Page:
Well now, I know that most of you probably know how to watch a bird. But lately I’ve seen more and more birders just walking by birds of all kinds.
Starlings, sparrows, pigeons, ducks. Ignored.
Robins, finches, doves. Ignored, waved off.
Wait! Super-duper, ultra cool rarity. Watch! Look! Listen! Tell others, hundreds of others, actually. Invasion of birders. Hopefully they’ll behave.
What makes a watchable bird, well, watchable? And if one finds a watchable bird, how does one actually go about watching it?
Well in my opinion a watchable bird is any bird actually worthy of being watched. Which, from a watchers point of view could be practically any bird. Chickens even. How many of you have spent time watching chickens? You should try it sometime really, it’s quite refreshing.
Alright, here we are. A watchable bird! The first thing I do after initially spotting such a bird.. (well I supposed it’s the second thing, since, actually, the first thing was spotting the bird)
..is to keep my eyes on this bird. I watch it. Seriously. I watch it with my eyes. (Write this down) Then, if I have the time, I bring my binoculars that have been hanging around my neck by a fancy strap up to my eyes and aim them at the bird. No kidding. Now I’m watching the bird THROUGH my binoculars, ever done this? It’s remarkable! The bird looks ten times closer! And now, the serious watching begins.
*(I don’t mean to imply, however, that watching birds without binoculars is not a serious endeavor, it is, but that is the subject of another post entirely.)
I focus my attention on the overall appearance of the bird. Hmm, this one looks big! What would such a big bird be doing in a tree? I usually try to decided what shape the bird is. Round, long, fat, skinny. I also extract clues from the birds behavior. What’s it doing? Ewww. Sick. Oh well, nevermind. Another important factor that doesn’t involve seeing is listening. Is the bird singing?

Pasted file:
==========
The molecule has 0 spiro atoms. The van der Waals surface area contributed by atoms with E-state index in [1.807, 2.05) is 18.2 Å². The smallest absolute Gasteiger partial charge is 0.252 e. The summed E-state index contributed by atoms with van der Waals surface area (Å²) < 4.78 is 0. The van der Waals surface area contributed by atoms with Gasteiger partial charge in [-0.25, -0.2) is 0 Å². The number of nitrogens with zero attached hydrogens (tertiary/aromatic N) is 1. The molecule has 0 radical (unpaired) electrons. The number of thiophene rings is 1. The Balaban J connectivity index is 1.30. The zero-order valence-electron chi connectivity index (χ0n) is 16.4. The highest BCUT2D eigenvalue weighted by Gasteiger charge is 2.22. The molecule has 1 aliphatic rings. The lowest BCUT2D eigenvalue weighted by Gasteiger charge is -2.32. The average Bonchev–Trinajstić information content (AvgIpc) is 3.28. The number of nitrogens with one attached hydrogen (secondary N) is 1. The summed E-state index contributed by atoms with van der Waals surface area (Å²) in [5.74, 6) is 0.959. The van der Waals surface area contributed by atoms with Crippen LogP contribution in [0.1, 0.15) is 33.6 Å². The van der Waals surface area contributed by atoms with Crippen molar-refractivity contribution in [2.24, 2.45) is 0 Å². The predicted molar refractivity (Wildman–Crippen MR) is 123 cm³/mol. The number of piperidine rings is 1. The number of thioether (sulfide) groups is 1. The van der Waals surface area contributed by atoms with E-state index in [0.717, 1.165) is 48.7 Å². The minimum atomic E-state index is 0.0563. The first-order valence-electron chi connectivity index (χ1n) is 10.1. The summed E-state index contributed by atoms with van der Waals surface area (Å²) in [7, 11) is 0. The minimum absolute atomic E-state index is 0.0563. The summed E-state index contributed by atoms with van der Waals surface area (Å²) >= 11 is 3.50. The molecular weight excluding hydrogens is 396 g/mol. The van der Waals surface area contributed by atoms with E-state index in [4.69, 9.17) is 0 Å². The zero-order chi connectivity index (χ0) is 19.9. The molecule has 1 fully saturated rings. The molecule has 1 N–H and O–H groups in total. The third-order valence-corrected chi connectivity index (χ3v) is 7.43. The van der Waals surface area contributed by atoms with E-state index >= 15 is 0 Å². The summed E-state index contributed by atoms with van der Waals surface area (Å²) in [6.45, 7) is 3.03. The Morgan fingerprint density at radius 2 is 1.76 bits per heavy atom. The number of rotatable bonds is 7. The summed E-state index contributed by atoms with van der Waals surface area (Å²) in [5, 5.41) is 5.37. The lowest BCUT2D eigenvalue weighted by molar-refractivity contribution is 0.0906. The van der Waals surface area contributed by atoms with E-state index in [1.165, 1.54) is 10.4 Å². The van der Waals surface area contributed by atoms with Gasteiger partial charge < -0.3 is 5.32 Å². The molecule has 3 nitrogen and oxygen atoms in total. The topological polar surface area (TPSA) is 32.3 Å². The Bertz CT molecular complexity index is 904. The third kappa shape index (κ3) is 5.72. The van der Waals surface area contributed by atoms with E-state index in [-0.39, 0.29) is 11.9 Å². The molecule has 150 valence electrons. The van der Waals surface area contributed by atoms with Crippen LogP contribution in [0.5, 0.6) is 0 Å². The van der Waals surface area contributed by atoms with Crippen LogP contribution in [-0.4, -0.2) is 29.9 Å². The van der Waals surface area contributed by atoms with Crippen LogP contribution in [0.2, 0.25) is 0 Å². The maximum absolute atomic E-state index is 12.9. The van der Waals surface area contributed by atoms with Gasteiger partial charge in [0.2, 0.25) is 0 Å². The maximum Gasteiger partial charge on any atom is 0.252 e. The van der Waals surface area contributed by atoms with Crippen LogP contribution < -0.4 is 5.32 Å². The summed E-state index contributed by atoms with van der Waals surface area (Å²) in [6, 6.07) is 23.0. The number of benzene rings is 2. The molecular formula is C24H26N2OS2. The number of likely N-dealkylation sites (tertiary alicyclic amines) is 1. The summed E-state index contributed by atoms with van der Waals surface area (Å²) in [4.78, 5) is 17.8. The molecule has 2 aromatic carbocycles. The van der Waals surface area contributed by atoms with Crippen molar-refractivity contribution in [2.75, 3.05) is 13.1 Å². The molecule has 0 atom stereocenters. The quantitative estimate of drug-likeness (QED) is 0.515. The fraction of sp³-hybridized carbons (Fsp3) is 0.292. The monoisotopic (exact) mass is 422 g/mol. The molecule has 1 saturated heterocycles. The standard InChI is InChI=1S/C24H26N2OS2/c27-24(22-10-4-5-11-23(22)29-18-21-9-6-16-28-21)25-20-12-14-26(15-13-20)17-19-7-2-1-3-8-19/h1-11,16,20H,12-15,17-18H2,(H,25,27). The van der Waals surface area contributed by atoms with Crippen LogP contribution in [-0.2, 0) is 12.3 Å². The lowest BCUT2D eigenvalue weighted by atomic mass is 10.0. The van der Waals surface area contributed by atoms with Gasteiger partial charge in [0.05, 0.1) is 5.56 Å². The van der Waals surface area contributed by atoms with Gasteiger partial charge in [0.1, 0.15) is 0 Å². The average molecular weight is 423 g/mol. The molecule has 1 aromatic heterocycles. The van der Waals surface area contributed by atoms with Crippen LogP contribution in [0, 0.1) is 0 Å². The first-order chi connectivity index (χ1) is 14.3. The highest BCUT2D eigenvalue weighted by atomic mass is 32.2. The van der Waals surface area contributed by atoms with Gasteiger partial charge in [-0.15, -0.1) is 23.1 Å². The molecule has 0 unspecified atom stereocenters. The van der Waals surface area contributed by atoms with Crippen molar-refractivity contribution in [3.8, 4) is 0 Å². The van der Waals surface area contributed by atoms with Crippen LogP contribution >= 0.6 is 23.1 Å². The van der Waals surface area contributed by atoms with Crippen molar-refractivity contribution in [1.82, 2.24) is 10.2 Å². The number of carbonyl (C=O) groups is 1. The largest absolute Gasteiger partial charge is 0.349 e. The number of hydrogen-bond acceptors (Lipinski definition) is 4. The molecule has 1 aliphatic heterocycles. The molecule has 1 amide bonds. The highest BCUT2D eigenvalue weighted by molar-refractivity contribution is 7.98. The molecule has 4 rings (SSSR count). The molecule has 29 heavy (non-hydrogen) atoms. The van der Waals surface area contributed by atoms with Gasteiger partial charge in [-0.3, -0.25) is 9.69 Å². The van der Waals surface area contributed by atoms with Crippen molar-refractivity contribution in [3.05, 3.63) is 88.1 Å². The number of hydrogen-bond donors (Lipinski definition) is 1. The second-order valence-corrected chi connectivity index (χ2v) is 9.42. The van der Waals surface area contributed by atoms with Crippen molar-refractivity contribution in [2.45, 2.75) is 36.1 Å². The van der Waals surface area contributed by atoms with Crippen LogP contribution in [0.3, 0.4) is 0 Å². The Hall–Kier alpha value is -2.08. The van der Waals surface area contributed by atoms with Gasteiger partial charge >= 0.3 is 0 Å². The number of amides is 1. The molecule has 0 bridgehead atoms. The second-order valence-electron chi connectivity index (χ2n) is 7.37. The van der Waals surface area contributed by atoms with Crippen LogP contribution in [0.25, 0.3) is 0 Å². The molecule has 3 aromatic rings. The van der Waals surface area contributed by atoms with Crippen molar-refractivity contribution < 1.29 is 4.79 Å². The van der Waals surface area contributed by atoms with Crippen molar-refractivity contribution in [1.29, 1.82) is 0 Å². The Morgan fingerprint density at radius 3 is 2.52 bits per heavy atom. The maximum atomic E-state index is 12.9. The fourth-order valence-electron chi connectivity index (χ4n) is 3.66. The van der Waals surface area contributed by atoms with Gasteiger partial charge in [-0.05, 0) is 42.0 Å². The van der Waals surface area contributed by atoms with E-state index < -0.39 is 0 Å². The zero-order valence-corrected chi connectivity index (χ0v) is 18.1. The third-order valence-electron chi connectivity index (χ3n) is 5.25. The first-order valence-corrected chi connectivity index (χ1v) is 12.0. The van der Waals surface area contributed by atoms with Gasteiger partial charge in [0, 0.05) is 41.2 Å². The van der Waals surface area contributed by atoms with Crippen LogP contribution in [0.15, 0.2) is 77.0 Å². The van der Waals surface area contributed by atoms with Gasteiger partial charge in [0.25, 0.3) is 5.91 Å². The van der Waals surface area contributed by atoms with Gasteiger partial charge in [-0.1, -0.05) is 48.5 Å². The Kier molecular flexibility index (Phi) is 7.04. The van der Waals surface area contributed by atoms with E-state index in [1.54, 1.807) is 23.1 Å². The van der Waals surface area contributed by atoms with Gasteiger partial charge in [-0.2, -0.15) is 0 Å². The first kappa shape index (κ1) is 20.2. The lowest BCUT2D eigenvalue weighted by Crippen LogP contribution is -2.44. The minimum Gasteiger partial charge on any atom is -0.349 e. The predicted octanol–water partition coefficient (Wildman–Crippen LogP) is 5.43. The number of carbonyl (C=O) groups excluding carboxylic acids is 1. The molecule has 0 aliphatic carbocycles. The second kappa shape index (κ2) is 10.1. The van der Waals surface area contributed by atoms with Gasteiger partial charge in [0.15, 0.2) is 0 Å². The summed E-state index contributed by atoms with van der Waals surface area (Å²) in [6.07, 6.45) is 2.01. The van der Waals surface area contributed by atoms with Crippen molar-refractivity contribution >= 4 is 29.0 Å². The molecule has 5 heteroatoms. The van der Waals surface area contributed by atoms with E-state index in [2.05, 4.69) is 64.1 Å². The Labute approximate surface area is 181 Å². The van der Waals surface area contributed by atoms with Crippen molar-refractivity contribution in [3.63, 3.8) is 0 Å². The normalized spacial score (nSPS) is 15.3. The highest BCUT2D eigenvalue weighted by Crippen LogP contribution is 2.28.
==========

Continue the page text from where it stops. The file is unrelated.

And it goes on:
Then I begin to look at color pattern. Can I get somewhat of a feel for what this bird is by shape and color pattern? Now is the time, also, to look at the size. Is it little like a chickadee or big like an eagle or something in between? Keep looking at the bird!
So many people take a quick glance a the very cool watchable bird and then start looking at a field guide. DON’T DO THIS. Look at the bird the whole time it’s there!
If the bird is cooperative and is still around, I’ll then look at it’s wings and head for specific field marks. Stripes, bars, crests and the like. I’ll make a mental note of all these things. Sometimes I even say such things out loud. It helps me remember.
AACKK! It flew! My watchable bird example just left. Now what? Turn to your field gui.. nope. Not yet. Get out your note pad. Write down everything you remember about the bird. Do it immediately. I’ll wait. . . . . . . .
. . . . . . . . Done? Ok, good.
NOW we can look at the field guide. If-you-look-at-the-bird-then-look-at-the-field-guide-without-writing-down-what-you-saw-before-you-know-it-your-eyes-will-begin-to-glaze-over-with-all-the-birds-that-look-almost-like-the-one-you-were-looking-at-and-you-won’t-be-able-to-figure-out-what-it-was-because-you-have-forgotten-everything-about-it.
Then you’ll probably think it’s some amazing rarity, when in fact you just invented another species, but no one will believe you.
So I hope you figured out what kind of bird you were watching, and I hope this little guide, technical though it is, will help you in becoming a better watcher of watchable birds.